Background: The relationship between tumefactive lesions classified as sclerosing mesenteritis and IgG4-related sclerosing disorders (eg, lymphoplasmacytic sclerosing pancreatitis/autoimmune pancreatitis) remains uncertain.
Aims: To review lesions coded as “sclerosing mesenteritis” for findings in keeping with IgG4-related sclerosing disorders.
Methods: Inclusion in the study required available paraffin blocks for IgG4 staining and documentation of a mass lesion.
Results: A total of nine mesenteric lesions (3–14 cm) were identified in 6 male and 3 female patients. On H&E-stained sections, all were characterised as loosely marginated fibroinflammatory processes with variable amounts of fat necrosis. Lymphocytic venulitis/phlebitis was identified in 8 of 9 cases. IgG and IgG4 expression in lesional plasma cells was assessed by immunohistochemistry. IgG4-positive plasma cells were counted in the areas of greatest density in ⩾3 high power fields (HPFs). The highest number per HPF was recorded and a score assigned based on the following scale: <5/HPF, none/minimal; 5–10/HPF, mild; 11–30/HPF, moderate; >30/HPF, marked. The relative proportion of IgG4-reactive plasma cells to total IgG-positive plasma cells was assessed. IgG4-reactive plasma cells ranged from 0 to >100 in the most dense zones (3 cases, none/minimal; 4 cases, moderate; 2 cases, marked).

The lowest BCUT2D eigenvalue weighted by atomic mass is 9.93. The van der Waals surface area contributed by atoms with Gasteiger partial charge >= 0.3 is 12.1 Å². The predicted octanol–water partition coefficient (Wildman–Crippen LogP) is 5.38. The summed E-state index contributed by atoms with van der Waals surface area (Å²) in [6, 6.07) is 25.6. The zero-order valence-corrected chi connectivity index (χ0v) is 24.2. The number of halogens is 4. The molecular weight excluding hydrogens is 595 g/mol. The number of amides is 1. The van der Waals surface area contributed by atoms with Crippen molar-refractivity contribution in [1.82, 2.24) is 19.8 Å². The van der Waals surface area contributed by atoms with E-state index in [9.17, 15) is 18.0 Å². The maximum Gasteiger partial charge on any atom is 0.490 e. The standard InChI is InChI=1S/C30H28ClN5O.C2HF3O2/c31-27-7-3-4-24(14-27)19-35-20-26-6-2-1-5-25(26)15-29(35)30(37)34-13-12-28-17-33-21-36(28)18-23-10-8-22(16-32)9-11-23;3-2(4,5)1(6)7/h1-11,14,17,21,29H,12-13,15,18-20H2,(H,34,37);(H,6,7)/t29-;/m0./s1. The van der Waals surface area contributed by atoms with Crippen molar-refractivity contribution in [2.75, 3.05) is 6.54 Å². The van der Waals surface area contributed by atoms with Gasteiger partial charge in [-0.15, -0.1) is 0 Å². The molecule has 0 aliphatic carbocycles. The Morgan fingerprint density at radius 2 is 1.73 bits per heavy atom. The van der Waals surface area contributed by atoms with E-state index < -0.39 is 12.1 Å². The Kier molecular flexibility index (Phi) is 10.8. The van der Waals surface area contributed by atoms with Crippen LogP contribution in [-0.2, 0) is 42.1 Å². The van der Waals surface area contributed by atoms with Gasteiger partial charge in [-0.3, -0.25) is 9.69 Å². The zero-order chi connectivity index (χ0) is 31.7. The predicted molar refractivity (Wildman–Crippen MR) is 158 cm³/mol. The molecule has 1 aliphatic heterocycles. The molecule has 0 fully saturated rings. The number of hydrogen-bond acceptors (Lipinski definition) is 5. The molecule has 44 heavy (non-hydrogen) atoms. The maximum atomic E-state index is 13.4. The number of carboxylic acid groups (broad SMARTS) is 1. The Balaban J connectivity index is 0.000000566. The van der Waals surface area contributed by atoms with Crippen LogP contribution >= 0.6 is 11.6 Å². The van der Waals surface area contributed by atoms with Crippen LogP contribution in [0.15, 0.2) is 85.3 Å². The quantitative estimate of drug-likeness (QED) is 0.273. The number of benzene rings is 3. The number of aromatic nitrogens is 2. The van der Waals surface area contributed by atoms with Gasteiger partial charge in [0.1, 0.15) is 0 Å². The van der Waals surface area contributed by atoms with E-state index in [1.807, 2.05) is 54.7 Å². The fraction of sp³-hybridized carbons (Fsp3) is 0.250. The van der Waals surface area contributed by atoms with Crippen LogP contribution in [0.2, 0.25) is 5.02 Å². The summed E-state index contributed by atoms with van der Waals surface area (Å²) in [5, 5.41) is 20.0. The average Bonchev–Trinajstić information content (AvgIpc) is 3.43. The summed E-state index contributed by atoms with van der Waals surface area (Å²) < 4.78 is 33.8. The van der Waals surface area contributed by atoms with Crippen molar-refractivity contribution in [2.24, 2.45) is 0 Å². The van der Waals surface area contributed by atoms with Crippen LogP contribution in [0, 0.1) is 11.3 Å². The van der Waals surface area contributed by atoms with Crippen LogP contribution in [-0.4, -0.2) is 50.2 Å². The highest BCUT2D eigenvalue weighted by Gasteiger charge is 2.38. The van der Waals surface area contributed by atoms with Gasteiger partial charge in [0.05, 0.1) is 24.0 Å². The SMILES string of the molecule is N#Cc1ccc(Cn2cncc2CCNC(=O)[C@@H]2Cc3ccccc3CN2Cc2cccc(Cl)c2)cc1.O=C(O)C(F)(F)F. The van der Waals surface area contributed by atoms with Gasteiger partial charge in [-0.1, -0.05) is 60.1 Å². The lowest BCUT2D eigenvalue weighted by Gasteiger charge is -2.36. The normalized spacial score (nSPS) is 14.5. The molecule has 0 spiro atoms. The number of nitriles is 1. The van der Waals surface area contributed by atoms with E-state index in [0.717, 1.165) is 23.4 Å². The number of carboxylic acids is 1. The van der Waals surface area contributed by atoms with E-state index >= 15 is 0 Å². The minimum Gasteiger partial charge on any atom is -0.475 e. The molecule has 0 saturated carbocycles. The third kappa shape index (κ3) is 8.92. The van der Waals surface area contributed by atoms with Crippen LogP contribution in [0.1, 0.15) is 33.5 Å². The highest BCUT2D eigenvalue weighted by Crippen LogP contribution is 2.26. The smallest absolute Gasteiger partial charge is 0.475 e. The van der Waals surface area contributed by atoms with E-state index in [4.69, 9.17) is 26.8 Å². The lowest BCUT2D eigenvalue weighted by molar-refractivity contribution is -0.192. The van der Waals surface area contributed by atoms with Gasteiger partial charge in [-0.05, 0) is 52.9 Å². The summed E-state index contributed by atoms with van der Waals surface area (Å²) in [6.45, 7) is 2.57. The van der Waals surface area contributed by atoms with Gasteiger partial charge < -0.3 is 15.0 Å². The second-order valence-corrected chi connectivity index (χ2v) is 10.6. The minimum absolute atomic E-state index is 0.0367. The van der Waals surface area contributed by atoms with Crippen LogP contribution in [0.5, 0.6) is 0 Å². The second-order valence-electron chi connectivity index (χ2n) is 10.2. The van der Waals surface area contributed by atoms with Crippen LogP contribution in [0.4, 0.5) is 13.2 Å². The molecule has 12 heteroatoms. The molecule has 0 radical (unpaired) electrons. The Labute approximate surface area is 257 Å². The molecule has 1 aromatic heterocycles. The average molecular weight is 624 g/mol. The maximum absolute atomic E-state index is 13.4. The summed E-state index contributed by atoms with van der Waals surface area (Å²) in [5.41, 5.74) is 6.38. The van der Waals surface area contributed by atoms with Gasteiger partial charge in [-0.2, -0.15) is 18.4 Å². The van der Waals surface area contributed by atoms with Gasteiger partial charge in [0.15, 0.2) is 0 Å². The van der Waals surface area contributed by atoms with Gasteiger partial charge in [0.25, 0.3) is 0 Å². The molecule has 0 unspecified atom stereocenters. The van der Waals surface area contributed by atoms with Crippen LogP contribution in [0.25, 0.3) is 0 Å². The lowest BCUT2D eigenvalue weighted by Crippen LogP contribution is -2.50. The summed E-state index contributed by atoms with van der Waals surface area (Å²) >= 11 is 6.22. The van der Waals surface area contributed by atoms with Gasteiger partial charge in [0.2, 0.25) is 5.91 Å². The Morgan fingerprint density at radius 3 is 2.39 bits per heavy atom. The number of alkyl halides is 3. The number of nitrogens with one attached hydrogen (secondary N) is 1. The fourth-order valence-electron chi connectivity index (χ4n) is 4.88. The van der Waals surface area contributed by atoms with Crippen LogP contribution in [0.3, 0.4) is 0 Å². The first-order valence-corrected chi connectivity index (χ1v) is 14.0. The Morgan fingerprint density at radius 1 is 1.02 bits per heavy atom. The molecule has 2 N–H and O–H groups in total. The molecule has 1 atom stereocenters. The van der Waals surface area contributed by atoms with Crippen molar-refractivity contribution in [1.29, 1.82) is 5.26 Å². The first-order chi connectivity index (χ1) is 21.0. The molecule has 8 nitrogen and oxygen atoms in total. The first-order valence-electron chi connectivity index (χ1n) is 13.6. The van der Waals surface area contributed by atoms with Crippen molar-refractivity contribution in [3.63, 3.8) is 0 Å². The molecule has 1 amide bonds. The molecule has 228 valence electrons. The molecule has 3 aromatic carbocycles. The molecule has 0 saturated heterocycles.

Conclusions: Although this study is limited by small numbers, findings suggest that some tumefactive lesions regarded as sclerosing mesenteritis may be a subset of IgG4-related sclerosing disorders.
Statistics from Altmetric.com
If you wish to reuse any or all of this article please use the link below which will take you to the Copyright Clearance Center’s RightsLink service. You will be able to get a quick price and instant permission to reuse the content in many different ways.